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Article: Financing Alternatives for Small Businesses

Small company owners face constant challenges when running their businesses. One of the most important challenges is getting the right type of business financing. Most entrepreneurs start companies using their own money. If the business grows too quickly, however, reserve funds can be depleted and the owner is often left scrambling for money.

It’s not unusual for entrepreneurs to ask friends and family to invest in the business. While this strategy is common, it’s also risky and fraught with problems. And if it fails, you risk losing the relationship, and, perhaps, your business. Think about it this way: friends or family members only have two ways of putting money into your business. They can loan it to you or they can invest in your company and buy shares – making them a creditor or a co-owner. And if things go wrong, as they often do in small businesses, you can expect that they will want a say in how things should go. After all, it’s their money invested in your company. You can see how this strategy can create problems quickly.

Another alternative is to ask a bank for a line of credit or business loan. Here is the catch: you will get a loan only if your small business has ample collateral and a successful track record. More often than not, the bank also asks for your personal collateral to secure the loan. This request is problematic for business owners who have sunk all their assets into their growing companies and have no additional assets for the bank.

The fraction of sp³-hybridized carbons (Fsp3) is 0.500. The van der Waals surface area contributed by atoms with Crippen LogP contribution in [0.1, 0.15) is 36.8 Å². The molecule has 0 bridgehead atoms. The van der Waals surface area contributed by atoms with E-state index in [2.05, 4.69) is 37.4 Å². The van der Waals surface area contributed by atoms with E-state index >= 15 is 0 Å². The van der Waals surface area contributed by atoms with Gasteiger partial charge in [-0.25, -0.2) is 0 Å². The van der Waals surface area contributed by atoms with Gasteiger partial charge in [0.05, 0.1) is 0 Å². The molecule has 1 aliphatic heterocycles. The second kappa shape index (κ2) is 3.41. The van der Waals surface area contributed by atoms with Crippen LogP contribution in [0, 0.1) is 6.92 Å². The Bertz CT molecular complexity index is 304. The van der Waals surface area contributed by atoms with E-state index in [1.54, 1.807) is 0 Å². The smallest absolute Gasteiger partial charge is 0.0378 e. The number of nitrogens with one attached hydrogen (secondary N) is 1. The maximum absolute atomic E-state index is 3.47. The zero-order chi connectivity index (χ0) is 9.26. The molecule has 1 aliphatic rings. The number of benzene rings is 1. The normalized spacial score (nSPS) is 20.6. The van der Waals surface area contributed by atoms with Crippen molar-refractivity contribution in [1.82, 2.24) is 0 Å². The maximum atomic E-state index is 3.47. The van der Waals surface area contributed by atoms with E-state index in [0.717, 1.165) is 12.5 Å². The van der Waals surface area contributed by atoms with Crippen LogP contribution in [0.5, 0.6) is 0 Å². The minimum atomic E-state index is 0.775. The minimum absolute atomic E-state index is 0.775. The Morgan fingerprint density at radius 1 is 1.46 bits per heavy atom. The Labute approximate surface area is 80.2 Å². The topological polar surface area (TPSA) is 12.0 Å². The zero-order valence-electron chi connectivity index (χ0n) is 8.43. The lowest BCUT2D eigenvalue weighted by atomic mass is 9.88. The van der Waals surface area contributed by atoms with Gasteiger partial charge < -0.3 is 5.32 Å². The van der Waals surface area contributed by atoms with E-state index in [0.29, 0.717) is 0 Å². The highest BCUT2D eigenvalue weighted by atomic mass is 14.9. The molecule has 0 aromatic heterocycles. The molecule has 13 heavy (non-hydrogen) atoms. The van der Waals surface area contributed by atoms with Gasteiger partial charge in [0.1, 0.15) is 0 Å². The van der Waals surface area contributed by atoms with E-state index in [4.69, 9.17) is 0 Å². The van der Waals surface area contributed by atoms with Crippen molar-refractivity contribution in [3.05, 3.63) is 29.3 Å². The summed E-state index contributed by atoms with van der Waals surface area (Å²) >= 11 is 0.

Two alternative financing methods are often overlooked by businesses that need money: factoring and purchase order financing. Both methods offer great flexibility and are much easier to get than conventional bank financing.

Problem: Your clients pay in up to 60 days. You need money sooner

This problem is common for companies that sell goods and services on terms. Your client can take up to two months to pay invoices. If you need funds quickly in order to meet company expenses, consider invoice financing. With this type of funding, a factoring company can give your company an advance on its invoices, which is secured by your soon-to-be-paid receivables. Although terms vary, most invoice finance companies advance about 80% of your outstanding receivables. The remaining 20%, less the factoring fee, is advanced once the invoice is actually paid by your customer.

This solution improves your cash flow, especially if used regularly, and enables you to sell to more clients using terms because you can always finance your receivables if you need money.

Problem: You need vendor financing to pay the costs of a purchase order

One problem for many resellers is winning a purchase order that exceeds their financial capabilities. They have the large order from a creditworthy client, but they lack the resources to fulfill it. Purchase order (PO) financing can be used in these situations to bridge the financing gap, enabling the company to complete the order and book the revenue. With this solution, a specialized funding company covers your supplier expenses. The transaction is settled once your commercial customer receives and pays for the goods. One important restriction of this program is that it’s available only to companies that resell goods or use third-party manufacturing. Unfortunately, most PO finance companies cannot service direct manufacturers.

Conclusions

Factoring and PO financing have gained popularity as a financing options for small and medium-sized companies in recent years. Both solutions are easier to obtain and set up than conventional bank financing – and they solve critical financial problems. These programs offer ideal solutions for companies looking for pre-delivery and post-delivery financing of their commercial sales.

Go back to the Business Financing Resource Center.

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